2) Tip #1 (above) is especially nice for me as the teacher because it buys me time for my next tip.  It gives students a task to focus on while I ALWAYS try to be in the hall between classes and greet my students as they come in.  We've all seen the research showing that many of the bullying behaviors we try to watch for happen during the least structured times of the school day.  What is less structured than passing time in the hallways?  In our school district, as I would imagine in many buildings, it is actually considered part of our professional responsibility to have a presence in the hallways during these times of the day.  Of course there are some times when it is not possible to be stationed by my door as students come in (maybe I'm talking with a student or fielding a call from the office), but generally speaking, it's a pretty easy thing to do.  The best part is that I can make a connection with my students as they come in by welcoming them and, if something has changed in our daily routine, I can give them a heads up before they even step over the threshold into ELA.  I can even use this time to give students materials they may need for class - an example being a Formative Assessment Sheet for a day when I want to get a snapshot of how my teaching and my students' learning is progressing.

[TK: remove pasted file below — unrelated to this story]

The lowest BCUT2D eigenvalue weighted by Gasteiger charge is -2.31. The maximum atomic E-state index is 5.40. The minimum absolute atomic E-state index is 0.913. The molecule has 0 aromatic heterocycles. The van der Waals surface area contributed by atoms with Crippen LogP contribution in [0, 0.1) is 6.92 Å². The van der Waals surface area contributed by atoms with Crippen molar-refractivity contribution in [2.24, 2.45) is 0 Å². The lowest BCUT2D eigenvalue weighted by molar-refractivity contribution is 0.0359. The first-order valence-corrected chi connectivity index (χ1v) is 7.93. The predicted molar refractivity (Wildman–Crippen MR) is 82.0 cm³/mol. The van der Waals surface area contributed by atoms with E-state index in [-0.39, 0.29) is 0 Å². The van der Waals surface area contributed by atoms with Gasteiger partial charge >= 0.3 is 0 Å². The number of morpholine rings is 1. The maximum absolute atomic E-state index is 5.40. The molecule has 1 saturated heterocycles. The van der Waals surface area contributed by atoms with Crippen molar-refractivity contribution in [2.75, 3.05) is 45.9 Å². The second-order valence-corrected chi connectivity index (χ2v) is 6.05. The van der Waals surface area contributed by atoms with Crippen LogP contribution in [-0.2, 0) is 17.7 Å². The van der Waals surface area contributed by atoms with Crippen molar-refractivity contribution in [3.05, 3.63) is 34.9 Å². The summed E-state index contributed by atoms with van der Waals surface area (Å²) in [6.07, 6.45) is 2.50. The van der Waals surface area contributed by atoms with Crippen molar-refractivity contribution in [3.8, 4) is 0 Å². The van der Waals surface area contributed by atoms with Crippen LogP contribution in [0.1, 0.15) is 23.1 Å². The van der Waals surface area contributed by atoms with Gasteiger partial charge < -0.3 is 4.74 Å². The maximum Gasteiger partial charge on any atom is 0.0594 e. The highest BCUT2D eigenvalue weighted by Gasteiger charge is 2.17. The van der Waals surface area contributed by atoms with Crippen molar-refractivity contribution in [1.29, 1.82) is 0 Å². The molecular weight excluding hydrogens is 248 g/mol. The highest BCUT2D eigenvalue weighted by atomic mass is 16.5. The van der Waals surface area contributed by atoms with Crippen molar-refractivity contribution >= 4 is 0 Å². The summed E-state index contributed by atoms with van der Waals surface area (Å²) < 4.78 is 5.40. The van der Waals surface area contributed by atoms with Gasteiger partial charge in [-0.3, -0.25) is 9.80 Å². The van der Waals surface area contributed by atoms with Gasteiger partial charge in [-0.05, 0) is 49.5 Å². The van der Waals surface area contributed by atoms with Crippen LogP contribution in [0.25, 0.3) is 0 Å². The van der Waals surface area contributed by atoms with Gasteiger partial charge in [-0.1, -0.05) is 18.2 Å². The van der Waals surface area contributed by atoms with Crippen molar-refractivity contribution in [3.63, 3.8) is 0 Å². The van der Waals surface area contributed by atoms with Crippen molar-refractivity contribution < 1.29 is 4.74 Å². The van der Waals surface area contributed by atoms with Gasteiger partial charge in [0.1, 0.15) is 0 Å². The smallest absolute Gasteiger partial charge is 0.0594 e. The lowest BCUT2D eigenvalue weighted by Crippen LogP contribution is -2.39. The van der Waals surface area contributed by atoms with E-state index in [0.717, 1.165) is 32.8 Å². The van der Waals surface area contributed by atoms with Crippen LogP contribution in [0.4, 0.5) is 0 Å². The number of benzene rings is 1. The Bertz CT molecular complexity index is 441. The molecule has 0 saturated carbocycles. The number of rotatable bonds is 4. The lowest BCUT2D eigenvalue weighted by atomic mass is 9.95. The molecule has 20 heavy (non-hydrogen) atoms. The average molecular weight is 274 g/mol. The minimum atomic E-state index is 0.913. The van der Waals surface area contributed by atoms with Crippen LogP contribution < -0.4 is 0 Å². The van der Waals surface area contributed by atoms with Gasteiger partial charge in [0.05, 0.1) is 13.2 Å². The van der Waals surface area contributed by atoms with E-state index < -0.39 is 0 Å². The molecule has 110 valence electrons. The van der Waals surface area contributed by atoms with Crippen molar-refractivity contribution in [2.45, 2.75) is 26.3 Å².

3) Make sure that if you are finding some challenges with discipline in the classroom that your expectations and consequences (both positive and negative) are very clear.  Whether you've created the rules and guidelines for your classroom OR it is the result of a cooperative effort between you and your students in the beginning of the year, now is a good time for a reminder and/or to rework any areas that have been problematic.  Here is a link to a post I wrote in September that pertains to this subtopic in classroom management.  You will find some details about the system I have used.  You'll also see why I feel that providing middle school students a chance to reflect on their poor choices and have a chance to self-correct when appropriate is something that has helped me create an environment that is mutually respectful.